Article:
JumpStart 205 – Integration of IBM Lotus Notes and Lotus Domino with Microsoft Office, .NET, and IBM Lotus Symphony

Welcome to the real world, where Lotus Notes and Lotus Domino are just part of your corporate toolset. This session will introduce you to integration of Lotus Notes and Domino 8 and 8.5 with Microsoft Office, .NET technologies, OpenOffice.org, and Lotus Symphony. We’ll start with the basics and gradually build up to advanced integration. Mail Merge, exporting to a spreadsheet, charting, presentation building, and integration on the Web will all be covered. Advanced topics such as Visual Studio Tools for Office and integration with Lotus Domino Web Services will round out the session. All new samples including integration with XPages will provide samples you can use as soon as you get home.

John Head & Alex Kassabov

Dolphin Americas Seminar : Sunday, 1/18/2009 : 8 AM to 9:30 AM
Swan : Sunday, 1/18/2009 : 1:30 PM to 3:30 PM

Note: The first run of this session is only 90 minutes. The second run is 120 minutes. We will have more content in the afternoon session.

And the complete demo database can be downloaded here.  

Oh yeah, and thank you everyone for getting up to see us speak at 8 am on Sunday.


Lotus User Group Virtual User Group Meeting – Real World Integration – Slides and Demo database

This was a great webinar.  Thank you all who took time from their busy schedules to listen to me and John Head.

My first experience doing a webinar.  It was a little strange to be speaking to a group of about 150 people and not being able to see anyone, their reactions.

Here, as promised are the slides from the webinar.

Just in case the embedded viewer doesn’t work for you, here’s a link to SlideShare.

And the demo database can be downloaded here.

There will be a replay available sometime tomorrow.  John and I will answer the questions we could not get to in the LotusUserGroup.org moderated forum.

Once again, thank you all for attending!

On lack of Lotus Notes integration

When talking to customers, one of the arguments against Lotus Notes that comes up time and time again is the lack of integration options.  There are many examples.  Book a flight on-line or buy tickets to an event and there’s likely to be a link on the page to add this event or this flight to your Outlook calendar.  There is never a link to add this to your Lotus Notes calendar.  Go to your contacts in GMail and you can import existing contacts using a CSV file.  “For best results”, GMail suggests “please use a CSV file produced by Outlook, Outlook Express, Yahoo!, or Hotmail”. Again, strangely enough, there is no mention of Lotus Notes.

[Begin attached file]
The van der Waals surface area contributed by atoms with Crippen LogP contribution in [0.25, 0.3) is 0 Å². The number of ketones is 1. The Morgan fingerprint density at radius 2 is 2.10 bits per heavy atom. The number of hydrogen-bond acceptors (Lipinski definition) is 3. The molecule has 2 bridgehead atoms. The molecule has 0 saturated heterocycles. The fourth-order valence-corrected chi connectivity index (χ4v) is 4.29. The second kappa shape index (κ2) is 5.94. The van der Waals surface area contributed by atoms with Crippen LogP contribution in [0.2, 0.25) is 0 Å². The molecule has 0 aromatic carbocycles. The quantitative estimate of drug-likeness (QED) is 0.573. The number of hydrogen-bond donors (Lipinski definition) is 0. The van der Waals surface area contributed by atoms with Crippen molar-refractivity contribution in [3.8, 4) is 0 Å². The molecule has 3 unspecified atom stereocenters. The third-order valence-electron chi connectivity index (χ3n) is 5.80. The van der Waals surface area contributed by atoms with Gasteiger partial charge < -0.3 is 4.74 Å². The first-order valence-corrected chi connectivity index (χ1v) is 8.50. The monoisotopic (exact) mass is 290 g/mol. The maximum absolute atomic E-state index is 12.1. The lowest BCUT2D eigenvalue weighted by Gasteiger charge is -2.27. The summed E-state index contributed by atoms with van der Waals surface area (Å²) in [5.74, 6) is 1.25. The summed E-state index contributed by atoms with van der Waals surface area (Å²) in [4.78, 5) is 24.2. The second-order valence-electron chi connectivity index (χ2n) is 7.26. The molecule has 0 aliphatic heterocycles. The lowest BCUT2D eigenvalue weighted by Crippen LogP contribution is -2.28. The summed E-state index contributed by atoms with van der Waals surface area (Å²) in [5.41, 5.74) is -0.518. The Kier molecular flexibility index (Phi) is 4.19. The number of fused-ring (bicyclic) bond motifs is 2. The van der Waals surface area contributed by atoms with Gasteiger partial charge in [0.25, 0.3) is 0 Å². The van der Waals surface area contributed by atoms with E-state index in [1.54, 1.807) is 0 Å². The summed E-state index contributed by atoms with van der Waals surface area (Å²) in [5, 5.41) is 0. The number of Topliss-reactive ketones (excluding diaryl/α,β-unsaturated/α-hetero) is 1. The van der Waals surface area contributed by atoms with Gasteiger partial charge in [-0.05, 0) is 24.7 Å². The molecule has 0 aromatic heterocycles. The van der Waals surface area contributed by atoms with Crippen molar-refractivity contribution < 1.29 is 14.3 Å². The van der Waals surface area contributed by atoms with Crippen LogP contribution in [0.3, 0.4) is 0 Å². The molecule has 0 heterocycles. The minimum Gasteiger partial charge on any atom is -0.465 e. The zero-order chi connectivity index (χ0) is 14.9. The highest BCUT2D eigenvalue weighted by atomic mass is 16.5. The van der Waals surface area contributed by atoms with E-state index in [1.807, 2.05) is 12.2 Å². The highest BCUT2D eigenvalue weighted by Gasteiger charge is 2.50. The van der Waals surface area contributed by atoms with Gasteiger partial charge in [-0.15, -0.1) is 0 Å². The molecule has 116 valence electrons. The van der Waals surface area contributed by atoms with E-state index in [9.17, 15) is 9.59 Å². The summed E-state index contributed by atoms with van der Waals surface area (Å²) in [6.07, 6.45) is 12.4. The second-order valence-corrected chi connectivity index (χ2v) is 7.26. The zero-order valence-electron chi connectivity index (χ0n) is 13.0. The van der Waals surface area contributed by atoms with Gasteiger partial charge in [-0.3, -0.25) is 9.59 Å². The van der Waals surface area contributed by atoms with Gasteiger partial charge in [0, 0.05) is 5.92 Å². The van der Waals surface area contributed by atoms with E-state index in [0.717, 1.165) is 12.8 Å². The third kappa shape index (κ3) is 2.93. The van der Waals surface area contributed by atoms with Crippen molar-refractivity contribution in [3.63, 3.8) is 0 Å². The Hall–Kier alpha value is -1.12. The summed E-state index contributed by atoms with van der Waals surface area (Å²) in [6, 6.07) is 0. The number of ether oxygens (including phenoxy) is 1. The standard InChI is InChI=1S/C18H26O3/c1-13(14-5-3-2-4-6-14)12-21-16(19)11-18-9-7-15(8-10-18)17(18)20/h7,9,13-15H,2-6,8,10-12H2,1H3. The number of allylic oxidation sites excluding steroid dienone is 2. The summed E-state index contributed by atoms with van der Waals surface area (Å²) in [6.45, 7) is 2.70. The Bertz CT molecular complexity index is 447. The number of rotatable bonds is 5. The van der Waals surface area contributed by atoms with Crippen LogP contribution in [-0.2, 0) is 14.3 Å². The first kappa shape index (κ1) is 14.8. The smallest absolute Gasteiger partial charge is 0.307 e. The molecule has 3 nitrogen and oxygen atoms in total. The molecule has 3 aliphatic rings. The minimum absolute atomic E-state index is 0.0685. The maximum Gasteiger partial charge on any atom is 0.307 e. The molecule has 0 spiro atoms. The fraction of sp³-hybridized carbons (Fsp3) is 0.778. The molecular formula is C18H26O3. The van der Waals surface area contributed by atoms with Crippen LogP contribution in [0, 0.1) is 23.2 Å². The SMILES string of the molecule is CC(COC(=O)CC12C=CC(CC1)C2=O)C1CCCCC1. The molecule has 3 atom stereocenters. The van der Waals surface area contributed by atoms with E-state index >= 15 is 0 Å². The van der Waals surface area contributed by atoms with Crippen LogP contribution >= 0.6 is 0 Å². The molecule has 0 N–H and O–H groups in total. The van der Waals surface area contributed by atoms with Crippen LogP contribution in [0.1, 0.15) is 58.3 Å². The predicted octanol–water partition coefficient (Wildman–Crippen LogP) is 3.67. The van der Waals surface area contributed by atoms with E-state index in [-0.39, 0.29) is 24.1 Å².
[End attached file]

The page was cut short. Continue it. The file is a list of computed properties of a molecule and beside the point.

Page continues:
Ask a software vendor if their product has email integration and they will tell you how well they integrate with Outlook.  Mention to them that your company uses Lotus Notes and, in the ensuingcomplete silence, you will be able to hear the gears in salesperson’s head turning to come up with a plausible answer.

I was reminded of the sad state afairs last week while listening to an IBM webinar on social networking strategies for small business.  The presenter, Cheryl Contee, tried to educate attendees on benefits of social networking sites such as Facebook and LinkedIn.  She mentioned several times how great these sites are and how well they integrate with Microsoft Outlook address book.  And this is on a webinar for IBM Business Partners.  Pardon my sarcasm, but someone had obviously forgotten to tell Ms. Contee that IBM and presumable a lot of IBM’s Business Partners use something called “Lotus Notes” to manage their email and address books.

So what is going on here?  According to the IBM website:

  • “Lotus Notes and Domino software has 20 years of leadership in the collaboration space.”
  • “Over 46,000 companies around the world use Lotus Notes and Domino software.”
  • “Over 140 million licenses of Lotus Notes and Domino software have been sold worldwide”.

Yet, the rest of the world acts as if all these millions of users don’t exist.  Is this a giant conspiracy to eradicate Lotus Notes?  Or is it lack of effort on the part of IBM towards securing 3rd party support for their product?  I certainly don’t know.  But if I were IBM execs, I would spend a little less effort on trying to rebuild Microsoft Visual Web Developer in the form of XPages and spend a little more on making it easier to add an appointment to my calendar from without of my trusted but neglected by the rest of world Lotus Notes client.